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Medical Science Monitor Basic Research


eISSN: 2329-0358

Post-transplant outcomes of patients with and without hepatitis C virus infection according to donor age and gender matching

Michał Grąt, Oskar Kornasiewicz, Zbigniew Lewandowski, Joanna Ligocka, Karolina Grąt, Karolina Maria Wronka, Krzysztof Zieniewicz, Marek Krawczyk

Department of General, Transplant and Liver Surgery, Medical University of Warsaw, Warsaw, Poland

Ann Transplant 2013; 18:705-715

DOI: 10.12659/AOT.889537

Available online: 2013-12-23

Published: 2013-12-23


Background: The purpose of this study was to evaluate the impact of donor age and donor-recipient gender matching on liver transplantation outcomes, focusing on differences between patients with and without hepatitis C virus (HCV) infection.

Material and Methods: This retrospective cohort study evaluated 622 liver transplantation recipients. HCV (n=164) and non-HCV (n=458) patients were subdivided by donor age (≤30, 31–50, and >50 years) and donor-recipient gender configurations. Five-year patient survival (PS) and graft survival (GS) were set as outcome measures.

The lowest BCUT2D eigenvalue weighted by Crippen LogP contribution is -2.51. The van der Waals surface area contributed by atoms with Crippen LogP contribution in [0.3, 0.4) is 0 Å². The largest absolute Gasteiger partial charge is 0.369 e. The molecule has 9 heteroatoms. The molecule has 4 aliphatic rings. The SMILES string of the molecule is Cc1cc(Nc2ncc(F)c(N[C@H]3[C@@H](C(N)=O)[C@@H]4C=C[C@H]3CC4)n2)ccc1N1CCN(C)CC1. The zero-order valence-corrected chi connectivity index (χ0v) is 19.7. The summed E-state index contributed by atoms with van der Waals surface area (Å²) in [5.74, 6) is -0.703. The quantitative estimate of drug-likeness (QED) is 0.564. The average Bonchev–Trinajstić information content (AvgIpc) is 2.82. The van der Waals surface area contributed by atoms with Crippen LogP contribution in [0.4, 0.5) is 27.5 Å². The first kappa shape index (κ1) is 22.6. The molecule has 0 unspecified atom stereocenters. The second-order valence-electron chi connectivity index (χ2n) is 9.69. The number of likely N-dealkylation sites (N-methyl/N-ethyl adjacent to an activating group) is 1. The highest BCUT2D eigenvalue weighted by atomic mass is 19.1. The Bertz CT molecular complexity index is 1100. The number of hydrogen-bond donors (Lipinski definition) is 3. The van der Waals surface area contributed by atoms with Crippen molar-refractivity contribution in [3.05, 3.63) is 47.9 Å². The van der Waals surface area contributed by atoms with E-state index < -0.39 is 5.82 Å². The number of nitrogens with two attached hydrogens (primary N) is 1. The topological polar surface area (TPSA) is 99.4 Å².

Results: Five-year PS was 83.1% for HCV-positive and 81.6% for HCV-negative patients (p=0.614), with the corresponding GS rates of 81.2% and 79.3% (p=0.538), respectively. In HCV patients, transplantations from donors older than 50 years were associated with lower PS (p=0.035) and GS (p=0.006) than those from donors aged 31–50 years. This difference was not observed among non-HCV recipients (PS, p=0.994; GS, p=0.878). Regarding donor-recipient gender configurations, outcomes were similar in HCV (PS, p=0.751; GS, p=0.592) and non-HCV patients (PS, p=0.217; GS, p=0.249), except for a tendency toward lower PS for male-to-female transplantations than female-to-female transplantations in non-HCV patients (p=0.064). Outcomes of HCV patients were superior to those of non-HCV patients after transplantation from donors aged 31–50 years (PS, p=0.080; GS, p=0.026).
Conclusions: Avoiding the transplantation of grafts from donors aged over 50 years to patients with HCV infection might improve the general outcomes of liver transplantation programs. There is no specific rationale for gender matching with respect to HCV status.

Keywords: donor gender, Donor Age, gender matching, outcomes, hepatitis C virus, Liver Transplantation